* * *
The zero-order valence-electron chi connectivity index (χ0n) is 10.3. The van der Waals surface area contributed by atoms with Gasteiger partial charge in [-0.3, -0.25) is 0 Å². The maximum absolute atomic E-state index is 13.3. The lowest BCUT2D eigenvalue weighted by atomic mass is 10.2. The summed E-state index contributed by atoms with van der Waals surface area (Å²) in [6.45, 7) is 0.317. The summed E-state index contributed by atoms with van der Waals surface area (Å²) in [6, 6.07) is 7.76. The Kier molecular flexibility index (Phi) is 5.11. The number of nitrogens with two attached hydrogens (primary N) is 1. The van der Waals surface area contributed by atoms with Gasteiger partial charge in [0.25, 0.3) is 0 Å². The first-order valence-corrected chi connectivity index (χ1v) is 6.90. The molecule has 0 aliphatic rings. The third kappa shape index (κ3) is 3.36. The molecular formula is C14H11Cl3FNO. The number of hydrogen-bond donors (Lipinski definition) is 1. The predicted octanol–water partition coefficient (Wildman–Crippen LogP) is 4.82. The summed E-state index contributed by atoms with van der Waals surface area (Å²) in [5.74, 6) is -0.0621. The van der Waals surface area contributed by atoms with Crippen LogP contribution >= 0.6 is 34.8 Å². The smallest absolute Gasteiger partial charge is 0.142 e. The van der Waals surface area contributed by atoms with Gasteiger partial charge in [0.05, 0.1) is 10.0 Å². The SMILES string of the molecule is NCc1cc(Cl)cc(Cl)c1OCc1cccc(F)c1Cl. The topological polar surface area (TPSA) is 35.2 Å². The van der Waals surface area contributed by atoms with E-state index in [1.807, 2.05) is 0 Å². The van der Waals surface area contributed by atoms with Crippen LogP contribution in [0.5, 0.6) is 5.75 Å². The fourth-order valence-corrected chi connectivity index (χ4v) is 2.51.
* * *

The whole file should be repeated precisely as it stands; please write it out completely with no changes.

The zero-order valence-electron chi connectivity index (χ0n) is 10.3. The van der Waals surface area contributed by atoms with Gasteiger partial charge in [-0.3, -0.25) is 0 Å². The maximum absolute atomic E-state index is 13.3. The lowest BCUT2D eigenvalue weighted by atomic mass is 10.2. The summed E-state index contributed by atoms with van der Waals surface area (Å²) in [6.45, 7) is 0.317. The summed E-state index contributed by atoms with van der Waals surface area (Å²) in [6, 6.07) is 7.76. The Kier molecular flexibility index (Phi) is 5.11. The number of nitrogens with two attached hydrogens (primary N) is 1. The van der Waals surface area contributed by atoms with Gasteiger partial charge in [0.25, 0.3) is 0 Å². The first-order valence-corrected chi connectivity index (χ1v) is 6.90. The molecule has 0 aliphatic rings. The third kappa shape index (κ3) is 3.36. The molecular formula is C14H11Cl3FNO. The number of hydrogen-bond donors (Lipinski definition) is 1. The predicted octanol–water partition coefficient (Wildman–Crippen LogP) is 4.82. The summed E-state index contributed by atoms with van der Waals surface area (Å²) in [5.74, 6) is -0.0621. The van der Waals surface area contributed by atoms with Crippen LogP contribution >= 0.6 is 34.8 Å². The smallest absolute Gasteiger partial charge is 0.142 e. The van der Waals surface area contributed by atoms with Gasteiger partial charge in [0.05, 0.1) is 10.0 Å². The SMILES string of the molecule is NCc1cc(Cl)cc(Cl)c1OCc1cccc(F)c1Cl. The topological polar surface area (TPSA) is 35.2 Å². The van der Waals surface area contributed by atoms with E-state index in [1.807, 2.05) is 0 Å². The van der Waals surface area contributed by atoms with Crippen LogP contribution in [0.5, 0.6) is 5.75 Å². The fourth-order valence-corrected chi connectivity index (χ4v) is 2.51.